But then the universe pitched, rolled, and yawed. One day in class, after I had finished reading my "Pre-Mortem on the Mighty Nova," an admittedly mawkish and sophomoric paean to my old Chevy, Gary allowed the typical feedback to come from my classmates for a while, but then he interrupted. "You know," he said, "it simply is not true that all drafts should be revised or that all drafts will be improved by revision. Sometimes there just isn't enough of value there to work with. Sometimes it would take far too much effort to try to salvage what little good is there. Sometimes revision even makes a draft worse. Sometimes we would be wise to just leave a draft alone, to abandon it."

I was dumbfounded. Everything I had learned in my indoctrination about effective teaching, everything I had learned about the faith of—and our faith in—writing process, about our unflagging optimism and confidence, that, given enough drafts, effective prose would simply have to emerge, had been rent asunder. But Gary's blasphemy was so right on target, so painfully apt. That essay was dreck. It was unworthy of revision, unworthy of the time I might squander on it, time which would be much better spent on a different draft that had at least some potential. No amount of work was going to salvage that wreck. It was then that I realized the depths of my process worship and proselytizing, my uncritical complicity in promulgating some foolish excesses of process pedagogy, and my misleading and mystifying my students as a result. It's a pretty, self-serving fiction that revision will always improve a draft, but it's a lie, nonetheless. So now, just as I refuse to dupe myself anymore, I refuse to dupe my students. I am unhappy, of course, when I have to say it—almost as unhappy as they are when they hear it—but I do tell students when I think their drafts are dead in the water and they should abandon ship. If I want my students to make clear-eyed and strategic yet ethical and humane decisions as writers and collaborators and citizens, it seems only fitting to try to model that behavior.

Much like our naïve and overweening faith in revision as the universal balm, other features the New Paradigm also warped into bad teaching. An equally troubling development amounted to a classic case of throwing out the baby with the bath water, as the New Paradigm juggernaut eventually moved from emphasizing writing process over written product to teaching writing process to the exclusion of written product. The Current-Traditional Paradigm, we knew, was bad; and the most prominent features of that paradigm were that it focused on the written product, conventional usage, style, and editing. So we cut back and cut back on teaching those things until we practically didn't teach them at all. "Grammar" moved from being one of the most heavily weighted components of evaluation rubrics to one of the least. When we graded papers as GTAs in my M. A. program in the mid-1980s, for instance, we used a program-wide list of grammatical and mechanical errors, a list which was divided into "Errors That Count" and "Errors That Don't Count." The number of items in the latter category was at least double that in the former, as I remember.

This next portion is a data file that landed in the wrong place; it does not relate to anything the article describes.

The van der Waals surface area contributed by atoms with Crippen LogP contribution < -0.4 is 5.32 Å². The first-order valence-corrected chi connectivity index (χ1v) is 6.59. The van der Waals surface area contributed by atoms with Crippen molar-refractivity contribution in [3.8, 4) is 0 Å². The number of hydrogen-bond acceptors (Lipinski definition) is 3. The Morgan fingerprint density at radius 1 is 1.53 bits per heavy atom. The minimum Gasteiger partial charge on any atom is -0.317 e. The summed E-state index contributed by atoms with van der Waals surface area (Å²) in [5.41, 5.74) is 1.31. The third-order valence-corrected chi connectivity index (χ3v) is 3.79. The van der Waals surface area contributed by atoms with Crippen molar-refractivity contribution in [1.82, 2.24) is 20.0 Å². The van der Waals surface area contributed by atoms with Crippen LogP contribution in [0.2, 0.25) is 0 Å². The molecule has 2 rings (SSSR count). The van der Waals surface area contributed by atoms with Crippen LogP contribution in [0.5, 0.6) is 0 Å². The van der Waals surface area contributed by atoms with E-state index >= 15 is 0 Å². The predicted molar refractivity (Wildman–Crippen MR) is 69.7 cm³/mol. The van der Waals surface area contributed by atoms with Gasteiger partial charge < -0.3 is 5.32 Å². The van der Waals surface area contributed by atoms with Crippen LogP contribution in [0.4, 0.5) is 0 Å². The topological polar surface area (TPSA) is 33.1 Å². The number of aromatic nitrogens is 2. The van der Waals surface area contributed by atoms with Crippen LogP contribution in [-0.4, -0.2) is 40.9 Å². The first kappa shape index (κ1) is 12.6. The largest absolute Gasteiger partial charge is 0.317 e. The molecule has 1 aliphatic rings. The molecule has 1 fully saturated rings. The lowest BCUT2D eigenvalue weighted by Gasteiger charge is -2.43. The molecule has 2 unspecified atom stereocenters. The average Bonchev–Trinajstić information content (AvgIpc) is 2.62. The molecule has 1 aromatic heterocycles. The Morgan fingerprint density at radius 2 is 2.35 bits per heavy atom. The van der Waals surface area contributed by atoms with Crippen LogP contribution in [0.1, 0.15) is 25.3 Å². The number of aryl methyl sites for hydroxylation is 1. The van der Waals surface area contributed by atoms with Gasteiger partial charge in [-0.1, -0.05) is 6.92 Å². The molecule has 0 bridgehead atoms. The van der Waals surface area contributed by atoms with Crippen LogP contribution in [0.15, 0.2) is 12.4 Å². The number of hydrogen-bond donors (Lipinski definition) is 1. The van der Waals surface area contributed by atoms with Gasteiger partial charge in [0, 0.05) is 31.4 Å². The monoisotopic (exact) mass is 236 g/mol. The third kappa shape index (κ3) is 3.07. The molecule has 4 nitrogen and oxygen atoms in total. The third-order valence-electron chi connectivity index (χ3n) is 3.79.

During my doctoral study, however, my relationship to written products experienced a disorienting quantum leap. In my second semester at TCU, I took a course in literary criticism from Gary called "Reading Texts." We got our first assignment, to write a response to some critical text we had been reading, as I recall. I went to work, and using all of my training in writing process, I completed (well, almost completed, as it turns out) a strong response. But when I got it back, I was rather surprised to see that I had earned a "B." Me?! A "B"?! There must be some mistake, I thought. I scoured the paper for an explanation. But he liked the focus I had chosen, it seemed, and he appreciated the quality of my analysis, and he praised the evidence I had brought to bear. Then why the "B"? And then I saw it: there, in the first paragraph (I can still see it now!), where I had written that the author's suggested teaching practice "would be a horrific thing to do to students," the word horrific was circled in red ink. But there was no marginal comment to go with that circle. Confused, I went to see Gary during his office hours.

"Dr. Tate," I ventured, "I was wondering why I got a 'B' on the last assignment."

"Let me see," he said, taking the paper from my hands. "Oh, that! You misused the word horrific. You didn't mean 'horrific.'"

"Yes, I did."

"No," he said, "you didn't."

And I realized, with a rather sinking feeling that began at my larynx and moved swiftly downward, that he was right, that I had used the wrong word, that I had, rather mindlessly, plugged in almost the right word as I was working through my writing process, but not the right word. I had gotten it down, in a good process over product economy, but I had never gone back and gotten it right. The heresy—the uncommon sense—here is that process is not an end in itself, but rather the means to an improved product. What I learned from the universe's reeling that day is that we need to teach students that editing and proofreading are writing processes too, ones as crucial as invention and revision and as essential to one's effectiveness as a writer. I learned that while writing may never be finished, it is, nonetheless, inevitably due at some point and needs to be completed. And I learned that our excessive over-emphasis on process over product runs a real risk of never giving students the opportunity to move past imprecise language and sloppy thinking.